by Diana Davis
One question I have considered since becoming a graduate student is the decision whether to be what I would term a “college student” or a “real adult.” For my first year in grad school, I was a “college student”: I lived in the graduate student dorm (a single room with a shared kitchen and bathroom), my friends were all math grad students or undergrads, and my activities were confined to campus, except for a few weekend trips. This was very similar to my undergraduate experience at Williams. In my second year, I became a “real adult”: I moved off-campus, made several groups of friends who were not Brown students, and spent a significant amount of time doing things (mostly running) off campus.
I have found that many graduate students expect all of their friends to be graduate students. A few days ago I was talking to a fellow grad student, who joined a new church and was disappointed to find that there were no other grad students there. She was hoping that she would find a community of grad students at church, but she found only families and undergrads. That was the conversation that led me to write this post: I would encourage other grad students to branch out of the university and be open to making friends who are not grad students.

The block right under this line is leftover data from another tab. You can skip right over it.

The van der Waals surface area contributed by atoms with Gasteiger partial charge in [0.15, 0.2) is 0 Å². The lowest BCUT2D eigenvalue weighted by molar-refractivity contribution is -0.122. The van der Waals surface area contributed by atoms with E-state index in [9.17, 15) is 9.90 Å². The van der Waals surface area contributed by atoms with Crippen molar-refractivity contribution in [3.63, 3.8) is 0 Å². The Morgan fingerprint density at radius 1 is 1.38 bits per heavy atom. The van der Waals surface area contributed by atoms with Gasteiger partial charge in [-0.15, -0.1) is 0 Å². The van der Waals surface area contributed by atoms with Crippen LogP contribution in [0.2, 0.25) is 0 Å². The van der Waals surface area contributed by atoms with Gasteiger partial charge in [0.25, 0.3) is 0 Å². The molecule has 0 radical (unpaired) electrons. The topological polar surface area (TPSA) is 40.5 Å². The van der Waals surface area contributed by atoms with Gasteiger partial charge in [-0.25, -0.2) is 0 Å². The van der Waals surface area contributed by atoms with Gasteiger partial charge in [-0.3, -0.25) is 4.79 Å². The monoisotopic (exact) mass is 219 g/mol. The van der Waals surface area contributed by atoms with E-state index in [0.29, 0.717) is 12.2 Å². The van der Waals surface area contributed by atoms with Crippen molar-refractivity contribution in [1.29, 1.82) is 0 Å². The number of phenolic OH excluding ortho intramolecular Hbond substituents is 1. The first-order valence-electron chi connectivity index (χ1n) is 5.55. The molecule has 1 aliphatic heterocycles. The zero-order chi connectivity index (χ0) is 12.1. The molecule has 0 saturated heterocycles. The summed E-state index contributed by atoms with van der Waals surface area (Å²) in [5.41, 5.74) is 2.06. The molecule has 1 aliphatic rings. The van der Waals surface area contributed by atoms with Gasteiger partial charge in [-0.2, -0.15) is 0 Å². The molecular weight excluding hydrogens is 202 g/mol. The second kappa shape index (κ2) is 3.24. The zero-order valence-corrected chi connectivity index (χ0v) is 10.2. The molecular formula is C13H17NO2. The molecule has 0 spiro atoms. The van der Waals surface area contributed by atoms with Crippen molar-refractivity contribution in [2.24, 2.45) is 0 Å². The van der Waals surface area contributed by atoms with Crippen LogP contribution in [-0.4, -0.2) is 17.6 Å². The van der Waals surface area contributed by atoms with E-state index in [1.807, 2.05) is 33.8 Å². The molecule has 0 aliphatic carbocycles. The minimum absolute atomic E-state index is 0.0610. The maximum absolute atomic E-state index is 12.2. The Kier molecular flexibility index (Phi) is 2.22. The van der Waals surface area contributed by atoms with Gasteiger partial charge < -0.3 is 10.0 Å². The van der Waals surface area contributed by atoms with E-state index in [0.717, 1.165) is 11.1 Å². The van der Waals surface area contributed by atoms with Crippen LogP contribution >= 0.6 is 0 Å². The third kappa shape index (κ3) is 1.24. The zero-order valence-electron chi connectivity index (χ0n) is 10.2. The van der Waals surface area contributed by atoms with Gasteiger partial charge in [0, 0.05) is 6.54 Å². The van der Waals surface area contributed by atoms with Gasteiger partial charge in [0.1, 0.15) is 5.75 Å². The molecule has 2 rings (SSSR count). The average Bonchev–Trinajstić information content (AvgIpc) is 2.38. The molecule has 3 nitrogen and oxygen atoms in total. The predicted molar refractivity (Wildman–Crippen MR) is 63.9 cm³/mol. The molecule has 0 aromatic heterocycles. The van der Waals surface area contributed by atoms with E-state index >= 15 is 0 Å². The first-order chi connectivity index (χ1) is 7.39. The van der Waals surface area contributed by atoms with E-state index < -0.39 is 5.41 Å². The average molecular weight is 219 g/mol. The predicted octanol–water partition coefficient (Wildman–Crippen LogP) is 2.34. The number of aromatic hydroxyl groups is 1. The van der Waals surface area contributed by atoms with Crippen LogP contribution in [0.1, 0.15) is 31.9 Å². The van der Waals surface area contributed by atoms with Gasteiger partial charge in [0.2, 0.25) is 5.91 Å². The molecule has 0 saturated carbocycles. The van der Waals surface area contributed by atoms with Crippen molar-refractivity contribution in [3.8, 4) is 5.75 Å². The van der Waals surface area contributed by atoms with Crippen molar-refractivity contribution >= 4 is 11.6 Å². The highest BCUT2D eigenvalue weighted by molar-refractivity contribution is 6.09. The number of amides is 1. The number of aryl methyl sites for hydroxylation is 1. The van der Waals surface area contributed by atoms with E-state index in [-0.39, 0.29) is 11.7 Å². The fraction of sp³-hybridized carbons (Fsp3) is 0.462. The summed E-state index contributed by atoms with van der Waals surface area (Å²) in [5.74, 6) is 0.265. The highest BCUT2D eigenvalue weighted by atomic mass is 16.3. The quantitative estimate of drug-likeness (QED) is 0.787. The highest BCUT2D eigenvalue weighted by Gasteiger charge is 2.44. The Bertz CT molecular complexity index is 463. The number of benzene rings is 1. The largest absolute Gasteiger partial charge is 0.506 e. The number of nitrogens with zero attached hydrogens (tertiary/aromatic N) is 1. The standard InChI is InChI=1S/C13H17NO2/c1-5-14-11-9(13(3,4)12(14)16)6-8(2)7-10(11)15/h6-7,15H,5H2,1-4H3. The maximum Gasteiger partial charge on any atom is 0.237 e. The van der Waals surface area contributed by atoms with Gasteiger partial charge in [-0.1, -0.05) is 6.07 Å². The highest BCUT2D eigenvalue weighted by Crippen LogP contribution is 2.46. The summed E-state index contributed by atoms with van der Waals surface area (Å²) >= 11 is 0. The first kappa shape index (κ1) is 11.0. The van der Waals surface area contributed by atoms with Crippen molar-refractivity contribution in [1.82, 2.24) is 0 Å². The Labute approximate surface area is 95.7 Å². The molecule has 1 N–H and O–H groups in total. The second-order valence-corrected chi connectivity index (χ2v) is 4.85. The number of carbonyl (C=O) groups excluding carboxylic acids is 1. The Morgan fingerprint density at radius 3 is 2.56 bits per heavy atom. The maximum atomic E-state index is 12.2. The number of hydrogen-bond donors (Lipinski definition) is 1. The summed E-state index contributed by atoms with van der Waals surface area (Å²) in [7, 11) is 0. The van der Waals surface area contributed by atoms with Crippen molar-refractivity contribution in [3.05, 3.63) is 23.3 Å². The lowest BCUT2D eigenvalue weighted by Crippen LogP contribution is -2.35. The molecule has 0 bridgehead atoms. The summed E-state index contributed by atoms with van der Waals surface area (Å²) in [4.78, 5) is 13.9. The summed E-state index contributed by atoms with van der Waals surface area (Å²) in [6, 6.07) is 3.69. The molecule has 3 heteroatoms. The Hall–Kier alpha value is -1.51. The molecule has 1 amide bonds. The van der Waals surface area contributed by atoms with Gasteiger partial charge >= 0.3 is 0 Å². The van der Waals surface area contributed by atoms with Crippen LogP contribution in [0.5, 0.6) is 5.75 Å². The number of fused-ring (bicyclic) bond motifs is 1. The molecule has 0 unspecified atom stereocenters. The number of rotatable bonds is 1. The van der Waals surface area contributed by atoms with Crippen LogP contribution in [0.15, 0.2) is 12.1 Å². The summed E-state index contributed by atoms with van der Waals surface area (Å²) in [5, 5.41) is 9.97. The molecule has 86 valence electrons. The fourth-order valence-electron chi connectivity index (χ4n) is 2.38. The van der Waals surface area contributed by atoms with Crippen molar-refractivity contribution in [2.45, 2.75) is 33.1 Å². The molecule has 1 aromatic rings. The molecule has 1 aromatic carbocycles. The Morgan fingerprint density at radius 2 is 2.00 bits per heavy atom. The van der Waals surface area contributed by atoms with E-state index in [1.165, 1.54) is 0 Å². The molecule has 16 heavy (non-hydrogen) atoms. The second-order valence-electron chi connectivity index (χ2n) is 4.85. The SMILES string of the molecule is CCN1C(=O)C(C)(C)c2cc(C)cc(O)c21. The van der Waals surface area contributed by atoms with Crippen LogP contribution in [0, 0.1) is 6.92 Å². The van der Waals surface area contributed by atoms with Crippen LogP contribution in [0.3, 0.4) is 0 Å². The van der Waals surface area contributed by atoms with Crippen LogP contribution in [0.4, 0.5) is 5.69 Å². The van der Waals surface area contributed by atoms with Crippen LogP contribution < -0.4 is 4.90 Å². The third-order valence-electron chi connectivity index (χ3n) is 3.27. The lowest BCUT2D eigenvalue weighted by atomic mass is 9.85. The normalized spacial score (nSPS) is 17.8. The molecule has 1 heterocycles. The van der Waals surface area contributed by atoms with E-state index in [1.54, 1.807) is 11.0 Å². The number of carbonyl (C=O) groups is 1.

I run a lot, and in some ways it would be nice if I could find another grad student to be my favorite running partner, but I haven’t found one. My best running partners last year were undergrads, but then they both graduated. This year, I run with a group of male undergrads at Brown, and a couple of running groups outside of Brown. I spend a lot of time with the math grad students, but I feel that I have a fuller life since I have made friends in the wider community.
Does anyone else have experience with this kind of situation? Please feel free to add your thoughts.